- 12 March 1997
Stewart taking on Formula One's big guys again
(Mar 12, 1997 - 14:02 EST) -- Jackie Stewart, auto racing's "Wee Scot," never has been afraid to take on the giants of his sport.
As a driver, Stewart was the greatest of his era and one of the greatest of all time. He won a then-record 27 races and three Formula One championships in only 99 starts.
When Stewart retired following the 1973 season, he was only 34.
After 23 years on the fringes of the sport -- among other things as a TV commentator and a spokesman for Ford -- Stewart is back fighting the giants.
Together with his son, Paul, who has run his own team for years at lower levels of the sport, he has started Stewart Grand Prix from scratch, putting the whole England-based operation together in less than one year.
Last Sunday, in Melbourne, Australia, the team debuted to mixed reviews.
Rubens Barrichello of Brazil ran much of the race with his oil warning light on before his engine blew and finished 11th, while Jan Magnussen of Denmark wound up 13th with a rear-suspension failure.
"We didn't expect miracles," the elder Stewart said. "We've been around long enough to know you just can't wake up a giant and beat him up. The McLarens, the Williams, the Benettons, the Ferraris, etc., have been at it for a long time."
It's certainly a daunting task, even for someone with Stewart's background.
"I would have never done this but for my son Paul," Stewart said. "I wouldn't be back in auto racing at this level. But I also must say that I couldn't have put together this Formula One team without my son. He's done a remarkable job.
"I'm the executive chairman and he's the managing director of the company and we've been working 18-19 hours a day at it. It's wonderful to be with my son. If I'd done this at an earlier age, he wouldn't have been ready for it and neither would I.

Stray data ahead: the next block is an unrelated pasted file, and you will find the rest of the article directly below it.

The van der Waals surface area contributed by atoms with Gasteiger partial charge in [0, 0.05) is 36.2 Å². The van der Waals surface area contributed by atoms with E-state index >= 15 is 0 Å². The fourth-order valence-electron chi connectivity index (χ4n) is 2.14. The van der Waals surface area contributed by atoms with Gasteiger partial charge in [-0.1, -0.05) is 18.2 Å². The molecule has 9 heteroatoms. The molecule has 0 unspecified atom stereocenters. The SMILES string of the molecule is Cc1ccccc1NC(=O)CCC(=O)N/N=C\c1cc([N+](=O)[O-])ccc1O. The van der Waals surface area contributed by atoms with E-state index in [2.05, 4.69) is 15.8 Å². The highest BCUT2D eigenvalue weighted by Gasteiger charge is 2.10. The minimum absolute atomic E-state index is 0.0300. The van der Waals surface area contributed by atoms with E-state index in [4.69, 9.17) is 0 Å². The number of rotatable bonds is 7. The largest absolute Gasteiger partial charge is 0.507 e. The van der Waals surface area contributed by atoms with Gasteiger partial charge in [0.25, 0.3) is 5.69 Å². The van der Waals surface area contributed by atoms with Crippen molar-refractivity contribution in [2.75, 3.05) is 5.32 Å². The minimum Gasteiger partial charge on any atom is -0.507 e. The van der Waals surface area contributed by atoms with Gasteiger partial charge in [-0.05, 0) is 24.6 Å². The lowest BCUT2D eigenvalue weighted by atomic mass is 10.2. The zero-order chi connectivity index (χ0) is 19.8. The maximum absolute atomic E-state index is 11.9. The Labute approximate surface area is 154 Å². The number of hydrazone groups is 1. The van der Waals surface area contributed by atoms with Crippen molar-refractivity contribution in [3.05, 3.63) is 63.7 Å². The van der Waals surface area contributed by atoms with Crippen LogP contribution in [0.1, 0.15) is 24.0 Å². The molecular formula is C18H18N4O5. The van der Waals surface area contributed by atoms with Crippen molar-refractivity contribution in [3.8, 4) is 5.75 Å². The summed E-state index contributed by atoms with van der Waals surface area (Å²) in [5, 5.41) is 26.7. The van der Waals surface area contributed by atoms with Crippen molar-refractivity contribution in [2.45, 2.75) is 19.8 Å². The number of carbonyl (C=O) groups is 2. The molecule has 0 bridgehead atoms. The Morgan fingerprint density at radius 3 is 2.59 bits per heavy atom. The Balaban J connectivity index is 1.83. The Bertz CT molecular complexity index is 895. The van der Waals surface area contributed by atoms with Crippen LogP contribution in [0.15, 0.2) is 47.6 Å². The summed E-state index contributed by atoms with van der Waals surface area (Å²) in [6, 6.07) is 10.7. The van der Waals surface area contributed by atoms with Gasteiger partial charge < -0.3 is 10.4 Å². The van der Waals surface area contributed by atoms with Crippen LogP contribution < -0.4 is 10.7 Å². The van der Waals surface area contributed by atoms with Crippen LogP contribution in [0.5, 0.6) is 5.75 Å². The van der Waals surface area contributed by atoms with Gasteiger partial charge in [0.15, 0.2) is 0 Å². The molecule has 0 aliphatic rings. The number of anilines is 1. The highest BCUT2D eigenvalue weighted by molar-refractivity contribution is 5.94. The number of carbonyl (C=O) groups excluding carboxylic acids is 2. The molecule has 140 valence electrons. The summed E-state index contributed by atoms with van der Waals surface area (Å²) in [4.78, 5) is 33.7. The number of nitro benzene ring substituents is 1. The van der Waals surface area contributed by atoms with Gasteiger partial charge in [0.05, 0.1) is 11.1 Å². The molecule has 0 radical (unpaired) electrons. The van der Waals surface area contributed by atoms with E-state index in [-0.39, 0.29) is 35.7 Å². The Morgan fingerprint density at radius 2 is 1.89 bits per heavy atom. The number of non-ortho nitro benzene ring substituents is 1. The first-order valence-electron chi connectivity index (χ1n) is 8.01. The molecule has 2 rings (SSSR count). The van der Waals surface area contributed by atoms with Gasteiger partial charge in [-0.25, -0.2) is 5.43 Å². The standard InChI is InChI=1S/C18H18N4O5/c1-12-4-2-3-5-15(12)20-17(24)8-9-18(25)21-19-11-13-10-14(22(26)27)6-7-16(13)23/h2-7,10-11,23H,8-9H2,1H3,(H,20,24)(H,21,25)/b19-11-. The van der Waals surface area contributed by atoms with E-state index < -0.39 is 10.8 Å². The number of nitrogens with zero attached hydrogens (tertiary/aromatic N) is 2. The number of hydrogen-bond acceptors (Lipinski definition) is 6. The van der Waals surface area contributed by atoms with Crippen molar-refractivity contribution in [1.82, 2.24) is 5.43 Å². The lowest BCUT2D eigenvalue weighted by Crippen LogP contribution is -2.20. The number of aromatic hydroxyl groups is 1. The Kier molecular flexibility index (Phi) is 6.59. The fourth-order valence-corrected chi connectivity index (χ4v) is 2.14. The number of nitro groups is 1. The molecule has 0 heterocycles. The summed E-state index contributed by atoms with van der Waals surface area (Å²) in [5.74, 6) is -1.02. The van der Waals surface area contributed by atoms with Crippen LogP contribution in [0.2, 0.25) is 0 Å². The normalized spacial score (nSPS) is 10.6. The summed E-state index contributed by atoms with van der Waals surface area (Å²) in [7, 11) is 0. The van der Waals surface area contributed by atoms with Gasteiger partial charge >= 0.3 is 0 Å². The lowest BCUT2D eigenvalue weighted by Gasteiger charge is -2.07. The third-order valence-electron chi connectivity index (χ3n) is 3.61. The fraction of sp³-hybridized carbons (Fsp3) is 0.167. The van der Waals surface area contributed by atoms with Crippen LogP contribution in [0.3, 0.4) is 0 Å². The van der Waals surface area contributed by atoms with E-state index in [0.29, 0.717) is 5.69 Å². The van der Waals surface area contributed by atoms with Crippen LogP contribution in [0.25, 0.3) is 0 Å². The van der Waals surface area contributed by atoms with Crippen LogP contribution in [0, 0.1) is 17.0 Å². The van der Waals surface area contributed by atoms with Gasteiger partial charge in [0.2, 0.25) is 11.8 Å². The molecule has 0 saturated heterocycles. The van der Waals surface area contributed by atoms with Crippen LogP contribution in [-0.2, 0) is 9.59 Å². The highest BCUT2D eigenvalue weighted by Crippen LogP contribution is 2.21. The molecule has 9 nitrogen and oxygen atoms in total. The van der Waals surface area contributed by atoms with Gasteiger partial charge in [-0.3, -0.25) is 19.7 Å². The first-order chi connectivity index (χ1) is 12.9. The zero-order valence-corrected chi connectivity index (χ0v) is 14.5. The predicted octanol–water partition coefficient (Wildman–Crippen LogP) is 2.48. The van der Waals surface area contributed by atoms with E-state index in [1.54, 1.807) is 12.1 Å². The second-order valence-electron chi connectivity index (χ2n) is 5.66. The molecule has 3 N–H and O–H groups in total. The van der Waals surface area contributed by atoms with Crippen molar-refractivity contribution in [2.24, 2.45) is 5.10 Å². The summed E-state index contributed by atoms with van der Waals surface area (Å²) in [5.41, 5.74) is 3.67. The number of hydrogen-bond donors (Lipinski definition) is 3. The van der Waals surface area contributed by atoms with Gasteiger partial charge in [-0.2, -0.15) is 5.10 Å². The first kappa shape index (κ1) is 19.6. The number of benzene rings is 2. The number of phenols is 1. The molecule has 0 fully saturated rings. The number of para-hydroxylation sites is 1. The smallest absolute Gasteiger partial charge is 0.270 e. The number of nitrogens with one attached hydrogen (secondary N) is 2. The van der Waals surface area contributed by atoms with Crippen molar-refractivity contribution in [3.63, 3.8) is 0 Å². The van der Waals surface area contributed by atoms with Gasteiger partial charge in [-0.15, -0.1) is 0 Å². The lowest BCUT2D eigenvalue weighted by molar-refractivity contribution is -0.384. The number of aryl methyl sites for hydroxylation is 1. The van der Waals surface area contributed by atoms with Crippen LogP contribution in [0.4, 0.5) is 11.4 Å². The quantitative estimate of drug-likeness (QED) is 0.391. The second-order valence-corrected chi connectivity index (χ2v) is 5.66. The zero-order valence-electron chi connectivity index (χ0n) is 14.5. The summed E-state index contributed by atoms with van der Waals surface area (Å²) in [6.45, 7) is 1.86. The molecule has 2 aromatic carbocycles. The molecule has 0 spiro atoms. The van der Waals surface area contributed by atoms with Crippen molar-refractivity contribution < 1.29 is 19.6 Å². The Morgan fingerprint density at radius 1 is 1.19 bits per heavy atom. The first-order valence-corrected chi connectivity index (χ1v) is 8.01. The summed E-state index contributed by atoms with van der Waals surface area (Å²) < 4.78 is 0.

"This is the time to do it, and I'm enjoying the challenge," he added. "It's certainly the biggest undertaking I've ever taken on, but I wouldn't have done it without Paul and I couldn't have done it without the Ford Motor Co."
Stewart said the team's startup budget was $24 million, probably about half of what the top established teams are spending per year.
"It's a very expensive operation but, then again, it's a totally global activity and it reaches five continents and 17 races," Stewart said. "So I think the money side of it is very heavily capital intensified.
"The expense sounds large, but the exposure is enormous, and that's only corporate image-wise. But the networking opportunities in some cases, depending on the produce area, can be substantial."
Some people were surprised with the driver choices, but Stewart is convinced that they will be proved right eventually.
"Paul and I decided we wanted young drivers," he said. "That was a very important issue for us because we wanted drivers who could grow with the team."
Magnussen, 23, won the British Formula Three championship, beating the career-victory marks of racers such as the late Ayrton Senna and Stewart himself. Barrichello, 24, already has four years in Formula One.
If his guess is correct, Stewart said, the new team should be making its mark within 3-5 years.
"One has to have patience for us because we've got to crawl and walk before we run," Stewart said. "We'll try very hard to do it and we'll give 110 percent effort, but please have patience with us and don't expect miracles."